The stranger raised his eyebrows. "Take care of it," he said. "I don't like being disturbed." He stalked off, then, into some dark recess of the apartment. Enjolras heard a door slam.

"Who's that?" he asked.

Grantaire ran a hand through his curls. "Eponine's boyfriend Montparnasse. He's letting me crash here until I figure something out." The television was still on in the background, only muted; the flickering light reflected off Grantaire's face. "Why are you here?"

"You have to come back." Enjolras's eyes landed on the bottle dangling from Grantaire's fingers.

Grantaire, perhaps sensing his disappointment, jerked it out of sight. "I don't have to do anything," he sneered. "In case you've forgotten, I was chucked. I'll be arrested if I set foot on school grounds."

"What are you doing here?" Enjolras breathed, and it meant something entirely different from when Grantaire had asked him.

"Same as you," Grantaire said. "Surviving." He licked his lips. "I can't go back where I came from. My dad made it pretty clear what I could expect if I fucked up at another school. It was this or my car, and in case you didn't find this out in your research, it's illegal to live in a car."

"You can't stay here," Enjolras insisted. "This place is—it's horrible." He peered into the apartment; he thought he saw a used syringe on the floor behind Grantaire, but Grantaire had put his body between Enjolras and the inside.

"Thanks for your concern," Grantaire said. He didn't sound thankful. "But it's what I deserve."

Enjolras took a slow breath. "Can I come inside and talk about this?"

Grantaire laughed, harsh and hollow. "You think this place is too good for me, but I'm going to let you inside? No. The sooner you get out of here and back to your palace, the better."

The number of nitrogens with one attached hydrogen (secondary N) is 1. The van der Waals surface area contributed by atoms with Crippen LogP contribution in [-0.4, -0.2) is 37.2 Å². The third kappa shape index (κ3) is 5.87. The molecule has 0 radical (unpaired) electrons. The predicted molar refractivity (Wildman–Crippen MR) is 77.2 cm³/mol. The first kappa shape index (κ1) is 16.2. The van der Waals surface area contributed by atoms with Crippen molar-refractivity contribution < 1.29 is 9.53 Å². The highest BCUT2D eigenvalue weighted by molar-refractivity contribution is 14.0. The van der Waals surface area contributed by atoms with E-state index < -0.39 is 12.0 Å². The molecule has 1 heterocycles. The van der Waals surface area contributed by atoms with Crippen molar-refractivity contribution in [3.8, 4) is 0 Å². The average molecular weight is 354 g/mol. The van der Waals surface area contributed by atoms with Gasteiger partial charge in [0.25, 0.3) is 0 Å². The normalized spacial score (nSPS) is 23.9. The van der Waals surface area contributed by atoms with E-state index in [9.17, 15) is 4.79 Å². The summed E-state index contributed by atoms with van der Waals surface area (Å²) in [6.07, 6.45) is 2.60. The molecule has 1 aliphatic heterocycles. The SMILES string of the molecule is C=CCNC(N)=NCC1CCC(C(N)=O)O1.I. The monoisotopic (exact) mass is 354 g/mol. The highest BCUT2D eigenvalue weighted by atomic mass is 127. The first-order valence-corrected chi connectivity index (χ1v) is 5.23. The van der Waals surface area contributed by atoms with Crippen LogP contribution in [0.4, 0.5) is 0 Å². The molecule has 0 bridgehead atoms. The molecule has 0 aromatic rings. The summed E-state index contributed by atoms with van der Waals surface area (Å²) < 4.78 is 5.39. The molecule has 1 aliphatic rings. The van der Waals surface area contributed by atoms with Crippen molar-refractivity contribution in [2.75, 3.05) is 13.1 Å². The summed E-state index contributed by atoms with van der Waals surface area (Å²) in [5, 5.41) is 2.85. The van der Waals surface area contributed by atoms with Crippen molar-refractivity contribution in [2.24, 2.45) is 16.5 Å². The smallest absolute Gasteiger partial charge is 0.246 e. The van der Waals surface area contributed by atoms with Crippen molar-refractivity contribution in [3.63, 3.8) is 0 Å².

Enjolras bit his lip to cover the deeper sting of those words. "I've got a plan," he said. "To get Lamarque reinstated and your name cleared. But I need you to help me."

"I've done enough helping you," Grantaire said, and his eyes were more sad than angry as he reached out one dirty hand to caress Enjolras's hair. "There's nothing more I can do. I've already given you everything I have. Go home now. Forget about me. Become the great man you're supposed to or—or all of this is a waste."

"It's a waste anyway," Enjolras said. "You're wasted on me, and I don't want that."

"What you want doesn't have anything to do with it," Grantaire said. "I chose this. Me. It's not up to you how I live." He turned toward the interior of the apartment at some indeterminate sound. Enjolras saw that he was trembling.

"I want to fix this," Enjolras pleaded.

Grantaire faced him again. "You can't. Goodbye, Enjolras," he said, and shut the door.

Enjolras stood there for a few shaky breaths, debating whether he should pound on the door and scream for Grantaire to come back. Part of him suspected it would be satisfying, but another part knew it would do no good.

He pulled an envelope from his sling, where he'd stuck it for safekeeping, and slipped it under the door before walking away.


"According to Professor Lamarque's syllabus, this day is for work on your projects," Professor Blondel smiled weakly at the class. The art teacher was a pretty blond woman with perfect teeth, and she seemed nice enough for all that she could not take Lamarque's place.

Enjolras sighed and got out his computer to start writing his paper.

"What will you do for your presentation?" Courfeyrac whispered, while Feuilly drew up a visual representation of their data.

Enjolras frowned. "Do I still have to do one? Lamarque isn't here to grade them."

"Blondel is sticking to the syllabus," Courfeyrac said. "Everyone pulled lots for presentation order last week. You're going last, because you're a lucky bastard."

Enjolras pursed his lips. "Not that lucky," he said. "I guess I'll give a speech about what I learned. It won't be anything near as good as I'd planned."

Courfeyrac winced sympathetically. "It'll be fine," he said loyally, even though they all remembered last semester's Comp Lit fiasco.

"It has to be," Enjolras said, and turned back to his keyboard to pick out his next sentence.


"Did you think about what we discussed?" Valjean asked, as soon as he had settled in the chair.